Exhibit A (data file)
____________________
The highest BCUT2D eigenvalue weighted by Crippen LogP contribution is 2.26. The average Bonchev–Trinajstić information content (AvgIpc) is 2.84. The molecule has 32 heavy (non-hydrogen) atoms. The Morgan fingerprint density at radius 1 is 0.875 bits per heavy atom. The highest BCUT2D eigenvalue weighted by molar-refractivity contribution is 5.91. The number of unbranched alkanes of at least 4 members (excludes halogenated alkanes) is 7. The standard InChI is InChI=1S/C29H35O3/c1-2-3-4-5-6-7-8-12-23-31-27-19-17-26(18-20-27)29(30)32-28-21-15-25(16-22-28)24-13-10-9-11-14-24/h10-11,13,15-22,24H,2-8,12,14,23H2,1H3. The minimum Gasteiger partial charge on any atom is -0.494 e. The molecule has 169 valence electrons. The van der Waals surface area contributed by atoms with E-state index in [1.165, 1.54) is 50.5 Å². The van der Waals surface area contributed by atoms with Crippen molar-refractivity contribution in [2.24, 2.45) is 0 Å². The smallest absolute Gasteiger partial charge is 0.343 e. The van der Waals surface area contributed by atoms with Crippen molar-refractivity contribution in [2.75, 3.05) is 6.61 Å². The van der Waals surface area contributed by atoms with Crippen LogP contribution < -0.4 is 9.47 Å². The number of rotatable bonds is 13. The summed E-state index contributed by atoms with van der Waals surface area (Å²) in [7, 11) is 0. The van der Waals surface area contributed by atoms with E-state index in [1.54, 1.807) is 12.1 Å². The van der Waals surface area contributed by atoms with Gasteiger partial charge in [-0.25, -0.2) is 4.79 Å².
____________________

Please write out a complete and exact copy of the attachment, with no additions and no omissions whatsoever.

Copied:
The highest BCUT2D eigenvalue weighted by Crippen LogP contribution is 2.26. The average Bonchev–Trinajstić information content (AvgIpc) is 2.84. The molecule has 32 heavy (non-hydrogen) atoms. The Morgan fingerprint density at radius 1 is 0.875 bits per heavy atom. The highest BCUT2D eigenvalue weighted by molar-refractivity contribution is 5.91. The number of unbranched alkanes of at least 4 members (excludes halogenated alkanes) is 7. The standard InChI is InChI=1S/C29H35O3/c1-2-3-4-5-6-7-8-12-23-31-27-19-17-26(18-20-27)29(30)32-28-21-15-25(16-22-28)24-13-10-9-11-14-24/h10-11,13,15-22,24H,2-8,12,14,23H2,1H3. The minimum Gasteiger partial charge on any atom is -0.494 e. The molecule has 169 valence electrons. The van der Waals surface area contributed by atoms with E-state index in [1.165, 1.54) is 50.5 Å². The van der Waals surface area contributed by atoms with Crippen molar-refractivity contribution in [2.24, 2.45) is 0 Å². The smallest absolute Gasteiger partial charge is 0.343 e. The van der Waals surface area contributed by atoms with Crippen molar-refractivity contribution in [2.75, 3.05) is 6.61 Å². The van der Waals surface area contributed by atoms with Crippen LogP contribution < -0.4 is 9.47 Å². The number of rotatable bonds is 13. The summed E-state index contributed by atoms with van der Waals surface area (Å²) in [7, 11) is 0. The van der Waals surface area contributed by atoms with E-state index in [1.54, 1.807) is 12.1 Å². The van der Waals surface area contributed by atoms with Gasteiger partial charge in [-0.25, -0.2) is 4.79 Å².